Towards the end of last year I started working with the ocTEL team on how to evaluate the Massive Open Online Course or MOOC they’ll be running in 2013. There is a *huge* amount of discussion on MOOCs at the moment from tips for those taking a MOOC to the future of MOOCs and HE. This article from the Chronicle provides a rather US centric timeline of developments and responses to MOOCs. There is also the recent launch of the slightly mysterious Futurelearn in the UK. There has been some very interesting discussion on this on the ALT mailing list. The list is members only, but quoting from a recent list posting by Diana Laurillard “Everyone in the field knows there’s nothing new in MOOCs” but we do need to meet the “massive demand for education, across all sectors from primary to lifelong, all over the world… It can’t be done without technology… It’s time to start looking seriously at what those models could be.”
For me at the moment, the focus is on evaluating just one MOOC, which is still under construction. Nonetheless, when I started asking the ocTEL team what they hope the MOOC will provide, one of the themes that emerged quite strongly is the desire for a sustainable community to come out of the MOOC. This has led me back to work I undertook over ten years ago on the theory and practice of online learning communities. At that time, I was influenced by Etienne Wenger’s insights into Communities of Practice and Jenny Preece’s perspective of designing usability and supporting sociability in online communities. Figure 1 summarises the dimensions of practice Wenger attributes to ‘community’, and Figure 2 shows the relative similarities in Preece’s online community key features.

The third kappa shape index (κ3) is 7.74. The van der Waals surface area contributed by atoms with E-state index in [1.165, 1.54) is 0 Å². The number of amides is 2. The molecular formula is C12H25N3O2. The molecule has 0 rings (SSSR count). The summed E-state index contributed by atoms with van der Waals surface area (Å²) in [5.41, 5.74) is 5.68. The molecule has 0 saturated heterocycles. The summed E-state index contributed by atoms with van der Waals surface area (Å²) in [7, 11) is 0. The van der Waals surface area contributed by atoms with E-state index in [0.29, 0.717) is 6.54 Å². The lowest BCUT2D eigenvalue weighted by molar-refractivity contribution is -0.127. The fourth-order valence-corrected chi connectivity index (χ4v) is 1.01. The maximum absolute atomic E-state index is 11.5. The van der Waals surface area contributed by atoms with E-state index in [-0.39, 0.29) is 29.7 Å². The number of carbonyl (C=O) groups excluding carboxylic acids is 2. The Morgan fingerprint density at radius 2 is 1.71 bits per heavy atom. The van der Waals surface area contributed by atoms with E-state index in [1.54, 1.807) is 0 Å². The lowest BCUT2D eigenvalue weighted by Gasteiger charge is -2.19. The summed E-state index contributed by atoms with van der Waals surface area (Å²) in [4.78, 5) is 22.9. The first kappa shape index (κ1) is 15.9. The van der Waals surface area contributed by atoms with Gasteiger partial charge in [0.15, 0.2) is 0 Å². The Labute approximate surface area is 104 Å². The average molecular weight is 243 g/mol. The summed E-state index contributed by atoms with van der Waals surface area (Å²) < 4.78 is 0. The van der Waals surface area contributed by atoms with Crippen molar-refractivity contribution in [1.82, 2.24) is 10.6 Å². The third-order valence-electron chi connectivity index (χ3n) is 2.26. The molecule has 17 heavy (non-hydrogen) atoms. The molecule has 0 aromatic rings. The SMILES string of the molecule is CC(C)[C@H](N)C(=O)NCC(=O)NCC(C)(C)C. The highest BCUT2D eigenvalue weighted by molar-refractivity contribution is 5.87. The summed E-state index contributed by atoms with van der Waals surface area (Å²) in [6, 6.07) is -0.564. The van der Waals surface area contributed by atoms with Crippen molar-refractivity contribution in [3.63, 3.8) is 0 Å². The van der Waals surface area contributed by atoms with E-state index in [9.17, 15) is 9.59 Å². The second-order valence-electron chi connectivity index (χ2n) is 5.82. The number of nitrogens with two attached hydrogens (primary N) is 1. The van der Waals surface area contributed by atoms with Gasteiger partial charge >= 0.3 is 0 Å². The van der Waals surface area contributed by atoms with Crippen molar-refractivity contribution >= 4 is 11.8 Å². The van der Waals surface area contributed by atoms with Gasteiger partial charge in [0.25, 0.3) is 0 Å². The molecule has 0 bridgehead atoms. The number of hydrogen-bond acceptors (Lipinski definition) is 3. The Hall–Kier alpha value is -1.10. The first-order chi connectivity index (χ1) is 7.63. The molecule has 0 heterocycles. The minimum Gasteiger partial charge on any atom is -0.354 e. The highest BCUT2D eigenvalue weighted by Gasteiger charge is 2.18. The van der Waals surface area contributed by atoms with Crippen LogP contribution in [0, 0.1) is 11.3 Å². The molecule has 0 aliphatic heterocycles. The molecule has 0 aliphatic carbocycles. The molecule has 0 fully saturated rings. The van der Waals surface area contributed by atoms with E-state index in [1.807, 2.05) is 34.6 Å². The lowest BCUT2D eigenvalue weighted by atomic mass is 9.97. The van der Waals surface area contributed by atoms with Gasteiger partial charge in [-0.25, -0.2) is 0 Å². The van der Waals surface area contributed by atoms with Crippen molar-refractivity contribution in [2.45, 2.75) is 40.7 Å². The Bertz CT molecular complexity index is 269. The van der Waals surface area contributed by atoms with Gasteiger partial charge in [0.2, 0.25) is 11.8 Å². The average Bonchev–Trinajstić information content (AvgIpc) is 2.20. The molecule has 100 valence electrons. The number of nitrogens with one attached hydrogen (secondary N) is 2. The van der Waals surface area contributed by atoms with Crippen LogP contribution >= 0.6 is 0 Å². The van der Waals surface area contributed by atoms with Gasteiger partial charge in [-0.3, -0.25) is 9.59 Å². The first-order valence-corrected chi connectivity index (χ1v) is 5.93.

Figure 1 – Dimensions of practice as the property of a community
(Wenger, 1998, p73).
Figure 2 – Key features of an online community, with associated characteristics
(Adapted from Preece, 2000)
These models will be reviewed and elements drawn into the ocTEL evaluation framework. I’ll also be looking at the concept of sustainability in relation to community. This has been addressed before by Bell et al in their 2007 book chapter entitled Evaluation: a link in the chain of sustainability. They highlight how the lack of persistence could come down to coordination failure or when the “costs of participation exceed the perceived benefits“.
So perhaps there is nothing new in MOOCs, or maybe it’s just a reminder to put old lessons into practice.
Bell, F et al (2007) Evaluation: a link in the chain of sustainability. In Lambropoulos, N & Zaphiris, P (Eds.) User-Centered Design of Online Learning Communities. Idea Group Inc.
Harris, RA & Niven, J (2002) Retrofitting theory to practice – a reflection on the development of an e-learning community. In Banks et al (Eds). Proceedings of Third International Conference on Networked Learning. Sheffield University.
Preece, J (2000) Online Communities: Designing Usability, Supporting Sociability. Chichester, John Wiley and Sons.
Wenger, E (1998) Communities of Practice. Learning, meaning and identity.Cambridge University Press, Cambridge.
** Adapted from a post on the Inspire Research blog. **
[…] Frage, was denn das entscheidend neue Merkmal von MOOCs sei. Die von mir sehr geschätzte Kollegin Diana Laurillard hat sich dazu wohl ziemlich drastisch geäußert (Kontext des Zitats aus der ALT Mailingliste fehlt […]